This talk explores the role of law in producing, using and circulating geographical knowledge through an examination of the emergence and application of copyright legislation in eighteenth-century Britain. Copyright law plays a key, but contradictory, role in this field because its statutory origins lie in an Act which proclaimed its purpose to be ‘the encouragement of learning’ while the proprietary rights it created were frequently deployed to restrict dissemination of texts containing knowledge. This talk investigates this tension through an examination of a number of legal disputes that arose relating to the unauthorised copying of maps and road books. The cases offer a rich source of information about the trade practices of London mapmakers and booksellers, their changing strategies to protect their investment in geographical information and its graphic and textual representation, and the effect of both the law and business practices on the circulation of geographical knowledge.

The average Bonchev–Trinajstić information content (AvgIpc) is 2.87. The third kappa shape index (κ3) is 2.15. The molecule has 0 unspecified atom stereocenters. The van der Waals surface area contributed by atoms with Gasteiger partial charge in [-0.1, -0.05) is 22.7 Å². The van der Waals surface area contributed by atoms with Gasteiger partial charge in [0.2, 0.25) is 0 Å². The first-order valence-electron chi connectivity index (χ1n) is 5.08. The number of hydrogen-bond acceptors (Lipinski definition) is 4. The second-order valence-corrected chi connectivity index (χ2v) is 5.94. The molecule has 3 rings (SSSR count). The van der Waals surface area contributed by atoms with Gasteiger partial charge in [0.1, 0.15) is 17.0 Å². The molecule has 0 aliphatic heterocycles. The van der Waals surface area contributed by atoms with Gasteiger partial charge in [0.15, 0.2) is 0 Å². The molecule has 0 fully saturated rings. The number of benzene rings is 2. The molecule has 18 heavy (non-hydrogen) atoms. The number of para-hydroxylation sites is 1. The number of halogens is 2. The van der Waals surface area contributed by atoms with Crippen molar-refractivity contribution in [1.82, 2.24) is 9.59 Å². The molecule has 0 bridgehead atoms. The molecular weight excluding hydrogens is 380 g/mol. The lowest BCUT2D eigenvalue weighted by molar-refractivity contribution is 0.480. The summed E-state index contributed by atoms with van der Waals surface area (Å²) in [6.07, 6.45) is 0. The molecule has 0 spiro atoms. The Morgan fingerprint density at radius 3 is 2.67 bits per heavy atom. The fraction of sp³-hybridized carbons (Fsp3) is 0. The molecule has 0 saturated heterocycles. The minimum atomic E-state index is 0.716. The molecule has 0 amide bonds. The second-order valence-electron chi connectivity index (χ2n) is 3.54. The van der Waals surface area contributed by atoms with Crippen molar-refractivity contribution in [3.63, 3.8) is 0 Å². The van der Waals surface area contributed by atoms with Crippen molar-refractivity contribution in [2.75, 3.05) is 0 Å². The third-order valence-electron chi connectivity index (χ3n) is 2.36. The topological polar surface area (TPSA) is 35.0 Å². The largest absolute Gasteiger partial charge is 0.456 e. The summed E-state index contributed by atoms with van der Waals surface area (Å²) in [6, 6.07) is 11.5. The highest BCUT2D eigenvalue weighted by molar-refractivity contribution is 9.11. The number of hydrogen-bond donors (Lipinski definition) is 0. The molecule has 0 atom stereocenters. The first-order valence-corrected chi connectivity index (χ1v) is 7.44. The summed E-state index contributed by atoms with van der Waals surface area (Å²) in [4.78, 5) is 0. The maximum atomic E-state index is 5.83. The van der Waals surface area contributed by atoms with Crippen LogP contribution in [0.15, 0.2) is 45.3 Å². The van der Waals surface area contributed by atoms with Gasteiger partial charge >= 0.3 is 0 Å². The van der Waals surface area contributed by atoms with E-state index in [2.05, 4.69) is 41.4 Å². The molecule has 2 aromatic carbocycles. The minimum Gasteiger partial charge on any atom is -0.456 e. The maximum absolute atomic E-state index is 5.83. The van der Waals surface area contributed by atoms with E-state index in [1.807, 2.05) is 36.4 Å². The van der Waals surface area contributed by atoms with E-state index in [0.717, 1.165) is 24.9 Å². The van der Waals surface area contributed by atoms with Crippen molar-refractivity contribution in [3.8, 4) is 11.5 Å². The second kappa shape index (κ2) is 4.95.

Isabella Alexander is a professor in the Faculty of Law at the University of Technology Sydney. She is the author of Copyright and the Public Interest in the Nineteenth Century (Hart, 2010). Her most recent publications include ‘Copyright and the Circulation of Geographical Knowledge in Eighteenth-Century Britain’ in Forms, Formats and the Circulation of Knowledge: British Printscape’s Innovations, 1688–1832 (2020), edited by Lousiane Ferlier and Benedicte Miyamoto, and ‘A Game Map: Object of Copyright and Form of Authority in Eighteenth-Century Britain’, co-authored with Cristina S Martinez and published in Imago Mundi (2020).
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All welcome- this seminar is free to attend, but booking is required.